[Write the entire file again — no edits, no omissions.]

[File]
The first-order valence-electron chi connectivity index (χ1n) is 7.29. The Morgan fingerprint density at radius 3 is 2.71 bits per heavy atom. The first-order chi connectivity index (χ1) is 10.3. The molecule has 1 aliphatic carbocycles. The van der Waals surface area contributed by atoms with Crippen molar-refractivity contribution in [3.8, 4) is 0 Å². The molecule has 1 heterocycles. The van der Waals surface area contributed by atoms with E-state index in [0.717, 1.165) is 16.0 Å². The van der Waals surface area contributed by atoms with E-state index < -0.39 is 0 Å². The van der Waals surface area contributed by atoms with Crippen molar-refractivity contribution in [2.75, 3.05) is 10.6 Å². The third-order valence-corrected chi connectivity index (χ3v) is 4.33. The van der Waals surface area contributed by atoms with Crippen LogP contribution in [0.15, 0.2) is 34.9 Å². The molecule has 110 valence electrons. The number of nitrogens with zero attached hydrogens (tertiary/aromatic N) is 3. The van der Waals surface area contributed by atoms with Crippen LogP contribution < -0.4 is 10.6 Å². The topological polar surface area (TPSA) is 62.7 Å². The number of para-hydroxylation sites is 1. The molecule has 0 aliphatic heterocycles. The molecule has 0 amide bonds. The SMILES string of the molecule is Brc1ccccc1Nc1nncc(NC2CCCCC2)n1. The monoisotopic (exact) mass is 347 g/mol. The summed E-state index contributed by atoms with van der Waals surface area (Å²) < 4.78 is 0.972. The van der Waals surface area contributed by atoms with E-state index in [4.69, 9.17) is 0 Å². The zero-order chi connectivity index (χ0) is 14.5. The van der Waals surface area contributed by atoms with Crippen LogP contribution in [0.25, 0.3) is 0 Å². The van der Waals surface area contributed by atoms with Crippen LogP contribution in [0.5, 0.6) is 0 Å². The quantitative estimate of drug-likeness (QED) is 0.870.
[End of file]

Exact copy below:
The first-order valence-electron chi connectivity index (χ1n) is 7.29. The Morgan fingerprint density at radius 3 is 2.71 bits per heavy atom. The first-order chi connectivity index (χ1) is 10.3. The molecule has 1 aliphatic carbocycles. The van der Waals surface area contributed by atoms with Crippen molar-refractivity contribution in [3.8, 4) is 0 Å². The molecule has 1 heterocycles. The van der Waals surface area contributed by atoms with E-state index in [0.717, 1.165) is 16.0 Å². The van der Waals surface area contributed by atoms with E-state index < -0.39 is 0 Å². The van der Waals surface area contributed by atoms with Crippen molar-refractivity contribution in [2.75, 3.05) is 10.6 Å². The third-order valence-corrected chi connectivity index (χ3v) is 4.33. The van der Waals surface area contributed by atoms with Crippen LogP contribution in [0.15, 0.2) is 34.9 Å². The molecule has 110 valence electrons. The number of nitrogens with zero attached hydrogens (tertiary/aromatic N) is 3. The van der Waals surface area contributed by atoms with Crippen LogP contribution < -0.4 is 10.6 Å². The topological polar surface area (TPSA) is 62.7 Å². The number of para-hydroxylation sites is 1. The molecule has 0 aliphatic heterocycles. The molecule has 0 amide bonds. The SMILES string of the molecule is Brc1ccccc1Nc1nncc(NC2CCCCC2)n1. The monoisotopic (exact) mass is 347 g/mol. The summed E-state index contributed by atoms with van der Waals surface area (Å²) < 4.78 is 0.972. The van der Waals surface area contributed by atoms with E-state index in [4.69, 9.17) is 0 Å². The zero-order chi connectivity index (χ0) is 14.5. The van der Waals surface area contributed by atoms with Crippen LogP contribution in [0.25, 0.3) is 0 Å². The van der Waals surface area contributed by atoms with Crippen LogP contribution in [0.5, 0.6) is 0 Å². The quantitative estimate of drug-likeness (QED) is 0.870.